Autumn. A season of transition. Warm gives way to cool and then sharp cold, like a snapping twig. Blustery weather drags on the trees, swaying them. A glorious profusion of oranges and reds, yellows and tans emerges - perhaps one of nature’s most widespread spectacles, as these tall, woody sentinels bunker down for the winter and shed their summer coats.

I spend some time meandering back and forth across the square, looking for the “right leaf”, before realising that each member of this countless multitude has a character of its own. Unique, like arboreal snowflakes. I reach down, selecting an individual, and lift it up. Cradled in my hands, I retreat to the warmth of the office.

It looks wrong, laying there on the veneer of my desk, surrounded by cables, scraps of paper, discarded post-its. A leaf in situ is a collective thing, a gatherer-of-drips, a shaking-in-the-wind, a light-collecting-wonder. When dropped together, they take on an altogether different character, becoming a rustling golden floor covering to be kicked through and swept up. But here, isolated, it takes on a different character - almost sculptural.

When first collected, the leaf was soft and supple - a fresh fall, perhaps. It’s almost exactly hand sized, with five major fingers. Each finger is lined by deep brown veins, running like branching rivers and tributaries back to the source, the stem. The chocolate brown fades to ochre, almost yellow in places, and isolated patches of green. I look closer, and can see the edges of the cells, darker outlines, like hedgerows and tiny fields. An aerial photograph of an autumn landscape, repeated in miniature.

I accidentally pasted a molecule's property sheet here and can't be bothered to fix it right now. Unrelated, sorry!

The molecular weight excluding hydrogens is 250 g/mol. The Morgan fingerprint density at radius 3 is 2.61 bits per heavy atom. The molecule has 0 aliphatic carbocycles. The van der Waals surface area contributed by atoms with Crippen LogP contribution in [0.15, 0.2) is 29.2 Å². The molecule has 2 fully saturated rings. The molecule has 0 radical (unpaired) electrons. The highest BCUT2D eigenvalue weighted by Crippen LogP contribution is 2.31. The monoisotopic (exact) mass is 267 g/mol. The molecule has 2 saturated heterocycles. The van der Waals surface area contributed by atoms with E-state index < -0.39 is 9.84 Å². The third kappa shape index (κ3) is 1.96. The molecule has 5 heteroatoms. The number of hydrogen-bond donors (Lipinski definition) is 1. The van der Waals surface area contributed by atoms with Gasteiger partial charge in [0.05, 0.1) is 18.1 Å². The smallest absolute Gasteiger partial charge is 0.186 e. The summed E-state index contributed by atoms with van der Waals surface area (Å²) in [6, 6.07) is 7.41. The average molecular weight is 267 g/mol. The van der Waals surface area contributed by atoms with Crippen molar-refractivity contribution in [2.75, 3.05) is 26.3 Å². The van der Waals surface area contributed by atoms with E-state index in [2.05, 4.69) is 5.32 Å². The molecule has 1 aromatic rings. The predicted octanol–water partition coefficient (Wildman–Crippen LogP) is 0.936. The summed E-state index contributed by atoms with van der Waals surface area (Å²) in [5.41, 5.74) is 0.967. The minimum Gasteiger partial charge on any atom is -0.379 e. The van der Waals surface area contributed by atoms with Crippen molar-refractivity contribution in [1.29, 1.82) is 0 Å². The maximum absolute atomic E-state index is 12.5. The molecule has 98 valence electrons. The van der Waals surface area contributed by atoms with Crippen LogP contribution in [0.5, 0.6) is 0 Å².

My phone rings. Emails to write. The day passes.

I come back to the leaf the following day, now gently baked in the artificial warmth. It’s curled upwards, a hand slowly closing. As it dries, it becomes brittle, fragile. Handling starts to knock the edges off and crack the veins. It feels papery, like aged skin. The colours have faded, now - greens are less verdant and more olive, and the brown has lost its lustre. Outside, its fallen companions are rain-softened and boot-trodden, reduced to mulch and smelling richly of earth. In here, it has little aroma - just a gentle woodiness. This particular leaf is taking a drier route to decomposition.

My mind drifts back to a past Christmas, where I gathered plane tree leaves and used them as stencils to create wrapping paper. I have them in my garage, still - except these crisp leaves are bright white and gold, preserved forever by spray paint and the fortune of being picked up. The natural cycle halted by festive, and now literary intervention. The leaf becomes sculpture in its own right, a shiny reminder of the cycle of bud to soil.